Is Bird Of Paradise (Strelitzia reginae) Toxic To Cats?
Bird of paradise is a wonderful plant for those looking to add a tropical flare to their home.
With their fan leaves and beautiful crane-like flowers, it’s no wonder so many plant lovers want to add this indoor plant to their collection.
Though it can be a beautiful addition to your home, there are other factors to consider if you are a cat parent.
Bird of paradise can be toxic to our feline friends, so it’s important to be on high alert if your cat has access to your house plants.
In this article we will discuss the details of bird of paradise toxicity in cats, and help you better understand what you can do if your cat gets their paws on this plant.
What Is A Bird Of Paradise Plant?
Bird of Paradise, or Strelitzia, is a popular indoor plant due to its beautiful leaves and general durability.
Not only does this plant have large banana leaves, but it also produces a vibrant flower when offered the ability to thrive.
The flower itself is compared to a colorful bird, and is likely why the plant is also referred to as the crane flower.
This plant stands tall in its prime, and can survive in an array of different lighting options.
Are Bird Of Paradise Plants Poisonous To Cats?
Yes, the bird of paradise plant and flower are considered mildly toxic to cats.
The leaves and flower portion of the plant contain an array of GI irritants, with the most concentrated amount of irritants being in the flower itself.
Even a small amount of the plant can lead to GI upset in cats, causing symptoms ranging from anorexia to diarrhea.
It’s important to note that bird of paradise (Strelitzia reginae) should not be confused with bird of paradise (Caesalpinia or Poinciana gilliesii).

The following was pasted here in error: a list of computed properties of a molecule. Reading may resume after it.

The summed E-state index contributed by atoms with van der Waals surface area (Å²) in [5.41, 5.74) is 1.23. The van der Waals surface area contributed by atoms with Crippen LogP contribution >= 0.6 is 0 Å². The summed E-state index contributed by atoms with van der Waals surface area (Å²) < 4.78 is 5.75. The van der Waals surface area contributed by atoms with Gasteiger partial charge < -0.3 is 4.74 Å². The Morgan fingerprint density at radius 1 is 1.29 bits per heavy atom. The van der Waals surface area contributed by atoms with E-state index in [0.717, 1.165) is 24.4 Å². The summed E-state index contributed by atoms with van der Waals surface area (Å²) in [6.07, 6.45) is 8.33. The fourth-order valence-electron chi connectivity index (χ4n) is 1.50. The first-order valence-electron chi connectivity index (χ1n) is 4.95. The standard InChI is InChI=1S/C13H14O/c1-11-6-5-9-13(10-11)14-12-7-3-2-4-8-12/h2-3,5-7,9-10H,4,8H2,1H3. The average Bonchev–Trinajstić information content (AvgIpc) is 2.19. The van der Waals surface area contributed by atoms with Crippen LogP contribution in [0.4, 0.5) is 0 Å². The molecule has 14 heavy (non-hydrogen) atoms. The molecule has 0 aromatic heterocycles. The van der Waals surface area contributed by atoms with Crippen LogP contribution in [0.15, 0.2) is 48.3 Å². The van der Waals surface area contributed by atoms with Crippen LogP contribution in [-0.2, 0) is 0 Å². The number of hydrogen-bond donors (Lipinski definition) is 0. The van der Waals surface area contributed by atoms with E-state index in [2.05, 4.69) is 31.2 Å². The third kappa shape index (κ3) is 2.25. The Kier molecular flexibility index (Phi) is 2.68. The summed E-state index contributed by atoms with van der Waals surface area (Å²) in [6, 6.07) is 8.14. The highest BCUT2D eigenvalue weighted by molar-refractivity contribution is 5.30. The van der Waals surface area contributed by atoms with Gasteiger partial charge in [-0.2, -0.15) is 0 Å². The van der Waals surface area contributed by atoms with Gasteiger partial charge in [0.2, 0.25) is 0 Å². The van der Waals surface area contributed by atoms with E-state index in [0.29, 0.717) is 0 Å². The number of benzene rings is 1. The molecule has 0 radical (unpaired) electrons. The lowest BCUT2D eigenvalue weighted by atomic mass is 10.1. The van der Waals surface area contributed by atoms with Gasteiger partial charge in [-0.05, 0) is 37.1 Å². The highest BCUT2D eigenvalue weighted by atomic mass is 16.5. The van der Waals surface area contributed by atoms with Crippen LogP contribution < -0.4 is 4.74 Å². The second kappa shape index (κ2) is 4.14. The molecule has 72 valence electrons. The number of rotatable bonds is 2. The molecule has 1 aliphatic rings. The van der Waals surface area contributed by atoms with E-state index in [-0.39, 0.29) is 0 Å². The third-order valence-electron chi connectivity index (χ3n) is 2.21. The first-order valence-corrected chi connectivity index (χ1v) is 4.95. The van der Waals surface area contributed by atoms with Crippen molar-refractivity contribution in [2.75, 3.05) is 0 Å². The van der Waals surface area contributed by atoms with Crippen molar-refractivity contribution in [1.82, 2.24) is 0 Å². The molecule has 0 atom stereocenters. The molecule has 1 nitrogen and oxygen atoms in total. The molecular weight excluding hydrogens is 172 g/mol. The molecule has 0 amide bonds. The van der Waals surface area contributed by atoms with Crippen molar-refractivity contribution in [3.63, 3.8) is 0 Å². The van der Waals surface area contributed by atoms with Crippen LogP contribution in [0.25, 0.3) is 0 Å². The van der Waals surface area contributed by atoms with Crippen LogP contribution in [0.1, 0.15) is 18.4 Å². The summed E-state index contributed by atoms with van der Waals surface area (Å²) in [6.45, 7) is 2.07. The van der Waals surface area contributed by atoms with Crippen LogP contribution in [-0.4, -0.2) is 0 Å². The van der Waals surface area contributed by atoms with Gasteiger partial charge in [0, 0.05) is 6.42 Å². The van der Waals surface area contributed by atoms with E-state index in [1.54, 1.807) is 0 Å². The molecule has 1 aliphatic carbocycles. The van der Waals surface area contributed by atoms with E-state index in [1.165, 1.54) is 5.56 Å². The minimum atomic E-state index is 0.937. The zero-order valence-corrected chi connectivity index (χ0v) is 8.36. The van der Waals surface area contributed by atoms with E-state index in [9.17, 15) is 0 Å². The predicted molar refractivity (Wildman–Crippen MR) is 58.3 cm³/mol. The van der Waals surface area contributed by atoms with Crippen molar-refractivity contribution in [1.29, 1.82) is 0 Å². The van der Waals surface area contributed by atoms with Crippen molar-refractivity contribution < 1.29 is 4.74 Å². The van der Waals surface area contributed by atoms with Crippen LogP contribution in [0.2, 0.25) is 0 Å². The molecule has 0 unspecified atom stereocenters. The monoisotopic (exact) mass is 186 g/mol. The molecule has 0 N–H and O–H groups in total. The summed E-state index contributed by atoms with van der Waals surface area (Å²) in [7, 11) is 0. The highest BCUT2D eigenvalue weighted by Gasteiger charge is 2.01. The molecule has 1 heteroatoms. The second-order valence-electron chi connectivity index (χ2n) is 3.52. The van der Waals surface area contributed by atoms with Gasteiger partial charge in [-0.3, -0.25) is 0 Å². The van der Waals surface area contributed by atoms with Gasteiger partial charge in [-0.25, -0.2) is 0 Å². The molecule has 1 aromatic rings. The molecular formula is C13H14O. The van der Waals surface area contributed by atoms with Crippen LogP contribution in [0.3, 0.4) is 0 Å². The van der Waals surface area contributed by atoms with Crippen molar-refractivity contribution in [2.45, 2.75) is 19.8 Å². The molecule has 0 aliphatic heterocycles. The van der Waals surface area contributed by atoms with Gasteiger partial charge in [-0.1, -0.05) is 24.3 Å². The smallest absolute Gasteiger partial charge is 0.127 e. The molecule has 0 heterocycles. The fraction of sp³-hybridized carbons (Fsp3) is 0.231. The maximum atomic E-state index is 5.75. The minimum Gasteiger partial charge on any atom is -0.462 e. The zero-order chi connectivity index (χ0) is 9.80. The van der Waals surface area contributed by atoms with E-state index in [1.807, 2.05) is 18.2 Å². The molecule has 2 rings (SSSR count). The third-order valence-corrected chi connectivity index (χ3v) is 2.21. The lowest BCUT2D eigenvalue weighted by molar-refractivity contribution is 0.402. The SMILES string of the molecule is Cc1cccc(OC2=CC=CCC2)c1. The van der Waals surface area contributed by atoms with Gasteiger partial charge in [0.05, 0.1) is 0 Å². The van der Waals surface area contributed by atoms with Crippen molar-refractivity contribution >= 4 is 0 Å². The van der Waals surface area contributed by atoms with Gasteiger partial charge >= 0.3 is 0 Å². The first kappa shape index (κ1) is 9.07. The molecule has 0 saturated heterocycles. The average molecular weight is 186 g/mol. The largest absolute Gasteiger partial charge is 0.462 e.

Though the two may have the same common name, this Caesalpinia plant is much more toxic than the plant we are referring to in this article.
We know this is a bit confusing, but just remember that the tropical houseplant we are discussing today is still considered toxic, but not typically life-threatening.
Symptoms Of Bird Of Paradise Poisoning In Cats
As we mentioned above, the bird of paradise plant (Strelitzia reginae) contains GI irritants in both the leaves and the flower.
These chemicals can be harsh on the digestive tract as the plant material moves through the stomach and intestines, causing an array of GI symptoms to follow.
Some of the most common symptoms of bird of paradise toxicity in cats include:
- Abdominal pain
While these plants are listed as mildly toxic, the GI symptoms that accompany their ingestion can still be extremely uncomfortable for our feline friends.
If you notice any of the above symptoms in your cat and you have a bird of paradise in your home, we suggest seeking veterinary care.
What Should I Do If My Cat Eats A Bird Of Paradise Plant?
If your cat consumes any portion of a bird of paradise plant, we suggest reaching out to your vet for further guidance.
They may suggest a wait and see approach if your cat simply nibbled on the plant, or they could recommend inducing vomiting if you fear your cat ate a large amount.